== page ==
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First authorized by the Intermodal Surface Transportation Efficiency Act (ISTEA) of 1991 and reauthorized under every successive transportation law, the Bipartisan Infrastructure Law (BIL) continues the Congestion Mitigation and Air Quality Improvement program (CMAQ). CMAQ provides a flexible funding source to state and local governments for transportation projects and programs to help meet the requirements of the Clean Air Act and reduce congestion and improve air quality for areas that do not meet the National Ambient Air Quality Standards (NAAQS) for ozone, carbon monoxide, and particulate matter.

CMAQ funds must be invested in nonattainment areas (or any area that does not meet the national primary or secondary ambient air quality standard for a NAAQS), or former nonattainment (also known as maintenance) areas in a state. Projects must come from a transportation plan and Transportation Improvement Program (TIP). Eligible projects include bicycle and pedestrian facilities and programs, as well as shared micromobility projects and programs which were added by the BIL. The BIL also allows for CMAQ funds to be used for operating assistance in association with a transit system in certain areas.

If a state does not have nonattainment or maintenance areas, it may use its CMAQ funds for projects that are eligible under CMAQ or other elements of flexible federal aid highway spending. Note that this is not a grant program, and instead provides reimbursements to state DOTs for project costs after receiving funding authorization a notice to proceed for an eligible project.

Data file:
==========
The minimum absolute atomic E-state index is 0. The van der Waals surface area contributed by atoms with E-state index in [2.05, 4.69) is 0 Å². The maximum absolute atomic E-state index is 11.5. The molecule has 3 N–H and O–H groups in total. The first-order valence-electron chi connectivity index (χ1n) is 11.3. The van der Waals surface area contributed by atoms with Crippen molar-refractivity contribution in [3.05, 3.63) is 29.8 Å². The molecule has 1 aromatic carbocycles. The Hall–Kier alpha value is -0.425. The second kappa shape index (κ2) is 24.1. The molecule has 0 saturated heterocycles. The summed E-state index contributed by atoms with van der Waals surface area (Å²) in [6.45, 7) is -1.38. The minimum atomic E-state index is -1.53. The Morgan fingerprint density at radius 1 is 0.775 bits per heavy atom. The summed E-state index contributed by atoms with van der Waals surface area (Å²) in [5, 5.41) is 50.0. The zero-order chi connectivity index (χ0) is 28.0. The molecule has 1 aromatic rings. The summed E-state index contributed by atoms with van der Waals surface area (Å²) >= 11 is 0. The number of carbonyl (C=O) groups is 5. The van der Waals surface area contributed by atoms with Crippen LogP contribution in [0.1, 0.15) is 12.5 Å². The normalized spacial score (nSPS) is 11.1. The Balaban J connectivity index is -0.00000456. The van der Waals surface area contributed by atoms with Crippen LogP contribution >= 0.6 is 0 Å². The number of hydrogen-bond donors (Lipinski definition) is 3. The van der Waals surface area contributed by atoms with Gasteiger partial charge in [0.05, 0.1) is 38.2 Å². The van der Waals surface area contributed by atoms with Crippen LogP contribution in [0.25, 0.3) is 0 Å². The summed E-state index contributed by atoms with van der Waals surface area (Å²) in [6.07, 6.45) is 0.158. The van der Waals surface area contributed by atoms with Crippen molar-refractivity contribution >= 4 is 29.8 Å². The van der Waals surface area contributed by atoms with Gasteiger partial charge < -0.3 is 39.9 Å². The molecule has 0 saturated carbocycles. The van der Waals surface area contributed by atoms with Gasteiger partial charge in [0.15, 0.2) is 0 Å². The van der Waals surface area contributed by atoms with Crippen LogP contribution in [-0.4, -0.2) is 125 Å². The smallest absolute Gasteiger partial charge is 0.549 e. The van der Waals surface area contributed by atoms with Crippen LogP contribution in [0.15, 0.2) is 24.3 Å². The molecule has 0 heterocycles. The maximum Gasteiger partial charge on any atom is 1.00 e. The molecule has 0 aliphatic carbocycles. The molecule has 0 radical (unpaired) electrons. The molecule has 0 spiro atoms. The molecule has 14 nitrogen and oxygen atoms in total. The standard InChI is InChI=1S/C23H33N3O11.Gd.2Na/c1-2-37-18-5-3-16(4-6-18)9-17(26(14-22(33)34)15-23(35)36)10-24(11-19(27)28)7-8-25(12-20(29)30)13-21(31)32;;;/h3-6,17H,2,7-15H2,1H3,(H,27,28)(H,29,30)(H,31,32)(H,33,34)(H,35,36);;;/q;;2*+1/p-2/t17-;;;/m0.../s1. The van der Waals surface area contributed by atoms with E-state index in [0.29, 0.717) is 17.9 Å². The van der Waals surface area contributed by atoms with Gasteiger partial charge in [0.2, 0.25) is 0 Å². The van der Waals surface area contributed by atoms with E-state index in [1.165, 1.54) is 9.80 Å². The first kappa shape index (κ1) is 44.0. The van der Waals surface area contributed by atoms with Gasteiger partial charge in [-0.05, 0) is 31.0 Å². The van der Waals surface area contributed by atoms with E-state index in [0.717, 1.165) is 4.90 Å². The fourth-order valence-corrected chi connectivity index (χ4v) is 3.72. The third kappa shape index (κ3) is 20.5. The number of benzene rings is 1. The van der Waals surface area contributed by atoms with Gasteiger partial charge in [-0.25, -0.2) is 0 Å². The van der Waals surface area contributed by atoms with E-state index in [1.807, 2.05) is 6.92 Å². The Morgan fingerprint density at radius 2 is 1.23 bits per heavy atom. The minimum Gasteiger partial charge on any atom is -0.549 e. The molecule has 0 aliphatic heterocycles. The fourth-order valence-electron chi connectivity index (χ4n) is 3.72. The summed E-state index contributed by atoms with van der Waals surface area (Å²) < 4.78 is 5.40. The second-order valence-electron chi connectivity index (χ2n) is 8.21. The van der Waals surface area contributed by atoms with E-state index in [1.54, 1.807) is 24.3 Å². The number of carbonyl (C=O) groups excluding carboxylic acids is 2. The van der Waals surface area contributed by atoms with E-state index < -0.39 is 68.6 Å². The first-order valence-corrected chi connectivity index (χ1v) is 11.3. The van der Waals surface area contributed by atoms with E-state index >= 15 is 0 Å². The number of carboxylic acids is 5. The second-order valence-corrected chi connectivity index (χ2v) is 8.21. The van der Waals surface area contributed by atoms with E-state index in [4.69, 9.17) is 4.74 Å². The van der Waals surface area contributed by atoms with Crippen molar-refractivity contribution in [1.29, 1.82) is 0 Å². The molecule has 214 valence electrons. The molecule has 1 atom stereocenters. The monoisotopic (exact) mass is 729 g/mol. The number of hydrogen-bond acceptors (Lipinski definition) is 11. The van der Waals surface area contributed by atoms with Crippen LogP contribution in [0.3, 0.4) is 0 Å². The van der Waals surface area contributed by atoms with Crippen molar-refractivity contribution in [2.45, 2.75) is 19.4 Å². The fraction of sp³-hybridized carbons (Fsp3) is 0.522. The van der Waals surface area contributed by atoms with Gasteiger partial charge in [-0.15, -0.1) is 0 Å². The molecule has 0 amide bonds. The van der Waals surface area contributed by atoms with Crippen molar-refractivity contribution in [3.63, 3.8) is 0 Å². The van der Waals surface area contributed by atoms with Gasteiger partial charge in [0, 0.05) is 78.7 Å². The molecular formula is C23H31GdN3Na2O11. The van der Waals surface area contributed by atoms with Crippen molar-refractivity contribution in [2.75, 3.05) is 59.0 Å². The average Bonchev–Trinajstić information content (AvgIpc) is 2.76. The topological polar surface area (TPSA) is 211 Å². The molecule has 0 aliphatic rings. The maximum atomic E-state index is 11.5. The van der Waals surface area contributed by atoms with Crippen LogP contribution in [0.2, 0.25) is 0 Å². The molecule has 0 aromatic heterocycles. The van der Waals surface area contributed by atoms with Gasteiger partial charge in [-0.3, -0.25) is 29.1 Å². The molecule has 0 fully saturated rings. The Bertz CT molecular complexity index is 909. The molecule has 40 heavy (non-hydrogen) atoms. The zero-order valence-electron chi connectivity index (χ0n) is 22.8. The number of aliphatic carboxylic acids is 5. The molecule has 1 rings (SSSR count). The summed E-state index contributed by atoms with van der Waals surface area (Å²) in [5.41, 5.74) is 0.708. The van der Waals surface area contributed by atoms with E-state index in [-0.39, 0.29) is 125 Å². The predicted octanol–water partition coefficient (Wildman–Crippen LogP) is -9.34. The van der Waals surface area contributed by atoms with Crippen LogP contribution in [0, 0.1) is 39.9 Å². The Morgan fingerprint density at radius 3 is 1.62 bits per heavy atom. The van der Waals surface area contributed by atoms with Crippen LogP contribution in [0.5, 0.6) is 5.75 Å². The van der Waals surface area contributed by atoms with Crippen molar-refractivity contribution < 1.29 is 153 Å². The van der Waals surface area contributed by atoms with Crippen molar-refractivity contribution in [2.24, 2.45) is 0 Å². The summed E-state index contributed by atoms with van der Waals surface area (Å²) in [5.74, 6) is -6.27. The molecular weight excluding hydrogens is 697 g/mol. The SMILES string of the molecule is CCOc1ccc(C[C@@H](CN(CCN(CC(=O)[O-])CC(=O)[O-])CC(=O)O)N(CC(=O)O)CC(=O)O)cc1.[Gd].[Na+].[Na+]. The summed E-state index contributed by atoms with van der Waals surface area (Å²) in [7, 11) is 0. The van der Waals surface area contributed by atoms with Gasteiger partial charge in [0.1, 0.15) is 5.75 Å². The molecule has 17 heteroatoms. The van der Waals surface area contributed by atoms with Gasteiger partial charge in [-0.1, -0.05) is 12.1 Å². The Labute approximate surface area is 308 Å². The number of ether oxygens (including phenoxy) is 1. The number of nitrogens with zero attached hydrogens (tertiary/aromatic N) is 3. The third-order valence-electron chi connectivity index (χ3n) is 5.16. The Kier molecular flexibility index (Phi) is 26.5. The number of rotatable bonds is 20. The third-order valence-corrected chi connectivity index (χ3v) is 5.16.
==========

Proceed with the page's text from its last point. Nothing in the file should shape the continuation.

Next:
To learn more about CMAQ, be sure to check out the program’s factsheet for more information about its continuation under the BIL. For more local resources, contact your Federal Highway Division Office or state Department of Transportation.

Quick Facts:

  • Type: Formula funding
  • Administered By: The U.S. Department of Transportation (DOT) Federal Highway Administration (FHWA) allocates funds to each state as a lump sum through formula funding. State departments of transportation (DOTs) are responsible for distributing CMAQ funds. 2% of funds are used for state planning and research and 25% are suballocated to non-attainment and former non-attainment (maintenance) areas in the state.
  • Year Created: 1991 with the Intermodal Surface Transportation Efficiency Act (ISTEA)
  • Federal Share: For most active transportation projects, the federal share is 80%
  • Also Known As: CMAQ


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